About the David Garnett Novella

Lady into Fox by David Garnett, 1922, from McSweeney’s  Collins Library Imprint.

A beautiful edition and a wonderful story about a man who stays true to the very end.
It’s Kafka with kindness.

210327fa2ace388bbc031bcedde27a92_1This is the first couple paragraphs:

"Wonderful or supernatural events are not so uncommon, rather they
are irregular in their incidence. Thus there may be not one marvel to
speak of in a century, and then often enough comes a plentiful crop of
them; monsters of all sorts swarm suddenly upon the earth, comets blaze
in the sky, eclipses frighten nature, meteors fall in rain, while
mermaids and sirens beguile, and sea-serpents engulf every passing
ship, and terrible cataclysms beset humanity.

"But the strange events which I shall here relate came alone,
unsupported, without companions into a hostile world, and for that very
reason claimed little of the general attention of mankind. For the
sudden changing of Mrs. Tebrick into a vixen is an established fact
which we may attempt to account for as we will. Certainly it is in the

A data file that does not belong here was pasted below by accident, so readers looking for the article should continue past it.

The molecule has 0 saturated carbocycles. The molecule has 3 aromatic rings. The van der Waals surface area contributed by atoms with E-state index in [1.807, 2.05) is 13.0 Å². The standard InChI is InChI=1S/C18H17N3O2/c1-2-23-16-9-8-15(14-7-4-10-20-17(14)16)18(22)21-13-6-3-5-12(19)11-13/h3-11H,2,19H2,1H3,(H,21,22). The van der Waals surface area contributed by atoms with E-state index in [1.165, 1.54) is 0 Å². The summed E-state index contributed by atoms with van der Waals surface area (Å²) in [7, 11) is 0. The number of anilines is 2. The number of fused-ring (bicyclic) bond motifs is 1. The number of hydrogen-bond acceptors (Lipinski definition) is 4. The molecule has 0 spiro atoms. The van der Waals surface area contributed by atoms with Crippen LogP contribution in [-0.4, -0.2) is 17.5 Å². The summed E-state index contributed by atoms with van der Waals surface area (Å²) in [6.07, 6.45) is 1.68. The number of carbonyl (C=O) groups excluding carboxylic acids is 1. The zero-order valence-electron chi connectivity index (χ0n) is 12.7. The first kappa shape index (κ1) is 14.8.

explanation of the fact, and the reconciling of it with our general
notions that we shall find most difficulty, and not in accepting for
true a story which is so fully proved, and that not by one witness but
by a dozen, all respectable, and with no possibility of collusion
between them.

"But here I will confine myself to an exact narrative of the event
and all that followed it. Yet I would not dissuade any of my readers
from attempting an explanation of this seeming miracle because up till
now none had been found which is entirely satisfactory. What adds to
the difficulty to my mind is that the metamorphosis occurred when Mrs.
Tebrick was a full-grown woman, and that it happen suddenly in so short
a space of time. The sprouting of a tail, the gradual extension of hair
all over the body the slow change of the whole anatomy by a process of
growth though it would have been monstrous, would not have been so
difficult to reconcile to our ordinary conceptions, particularly had it
happened in a young child.

"But here we have something very different. A grown lady is changed
straightaway into a fox. There is no explaining that away by any
natural philosophy. The materialism of our age will not help us here …"

According the introduction by Paul Collins, Garnett’s 2nd book was called A Man in the Zoo, about a gentleman who, finding the London Zoo has no example of homo sapiens on exhibit, offers himself up. I don’t know if that’s in print but I’d like to check that one out too.

 

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